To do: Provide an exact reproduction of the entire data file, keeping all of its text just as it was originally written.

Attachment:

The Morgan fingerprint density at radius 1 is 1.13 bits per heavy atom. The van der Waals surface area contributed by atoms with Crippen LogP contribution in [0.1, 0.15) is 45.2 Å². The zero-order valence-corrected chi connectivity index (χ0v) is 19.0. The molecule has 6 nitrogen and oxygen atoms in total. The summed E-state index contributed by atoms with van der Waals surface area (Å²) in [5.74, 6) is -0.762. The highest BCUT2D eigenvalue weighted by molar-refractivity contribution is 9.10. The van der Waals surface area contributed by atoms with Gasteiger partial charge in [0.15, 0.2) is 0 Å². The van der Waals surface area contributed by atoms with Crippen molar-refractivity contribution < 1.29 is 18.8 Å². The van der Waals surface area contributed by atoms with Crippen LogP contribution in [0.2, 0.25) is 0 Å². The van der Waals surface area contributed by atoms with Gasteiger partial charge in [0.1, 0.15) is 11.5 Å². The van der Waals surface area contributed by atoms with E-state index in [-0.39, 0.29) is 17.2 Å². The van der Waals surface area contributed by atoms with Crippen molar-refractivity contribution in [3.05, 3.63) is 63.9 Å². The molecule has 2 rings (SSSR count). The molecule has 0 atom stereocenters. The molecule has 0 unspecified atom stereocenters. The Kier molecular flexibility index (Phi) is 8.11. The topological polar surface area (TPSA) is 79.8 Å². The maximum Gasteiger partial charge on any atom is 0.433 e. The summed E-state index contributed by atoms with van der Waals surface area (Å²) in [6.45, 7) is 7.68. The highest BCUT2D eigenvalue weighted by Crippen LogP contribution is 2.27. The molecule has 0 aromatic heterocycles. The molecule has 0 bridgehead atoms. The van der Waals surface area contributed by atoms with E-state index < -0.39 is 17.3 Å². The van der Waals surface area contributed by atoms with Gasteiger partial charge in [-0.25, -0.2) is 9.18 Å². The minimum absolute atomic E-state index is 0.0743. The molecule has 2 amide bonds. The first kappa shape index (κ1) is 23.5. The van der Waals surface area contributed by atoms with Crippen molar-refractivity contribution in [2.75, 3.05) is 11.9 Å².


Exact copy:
The Morgan fingerprint density at radius 1 is 1.13 bits per heavy atom. The van der Waals surface area contributed by atoms with Crippen LogP contribution in [0.1, 0.15) is 45.2 Å². The zero-order valence-corrected chi connectivity index (χ0v) is 19.0. The molecule has 6 nitrogen and oxygen atoms in total. The summed E-state index contributed by atoms with van der Waals surface area (Å²) in [5.74, 6) is -0.762. The highest BCUT2D eigenvalue weighted by molar-refractivity contribution is 9.10. The van der Waals surface area contributed by atoms with Gasteiger partial charge in [0.15, 0.2) is 0 Å². The van der Waals surface area contributed by atoms with Crippen molar-refractivity contribution < 1.29 is 18.8 Å². The van der Waals surface area contributed by atoms with Crippen LogP contribution in [0.2, 0.25) is 0 Å². The van der Waals surface area contributed by atoms with Gasteiger partial charge in [0.1, 0.15) is 11.5 Å². The van der Waals surface area contributed by atoms with E-state index in [-0.39, 0.29) is 17.2 Å². The van der Waals surface area contributed by atoms with Crippen molar-refractivity contribution in [3.05, 3.63) is 63.9 Å². The molecule has 2 rings (SSSR count). The molecule has 0 atom stereocenters. The molecule has 0 unspecified atom stereocenters. The Kier molecular flexibility index (Phi) is 8.11. The topological polar surface area (TPSA) is 79.8 Å². The maximum Gasteiger partial charge on any atom is 0.433 e. The summed E-state index contributed by atoms with van der Waals surface area (Å²) in [6.45, 7) is 7.68. The highest BCUT2D eigenvalue weighted by Crippen LogP contribution is 2.27. The molecule has 0 aromatic heterocycles. The molecule has 0 bridgehead atoms. The van der Waals surface area contributed by atoms with E-state index < -0.39 is 17.3 Å². The van der Waals surface area contributed by atoms with Gasteiger partial charge in [-0.25, -0.2) is 9.18 Å². The minimum absolute atomic E-state index is 0.0743. The molecule has 2 amide bonds. The first kappa shape index (κ1) is 23.5. The van der Waals surface area contributed by atoms with Crippen molar-refractivity contribution in [2.75, 3.05) is 11.9 Å².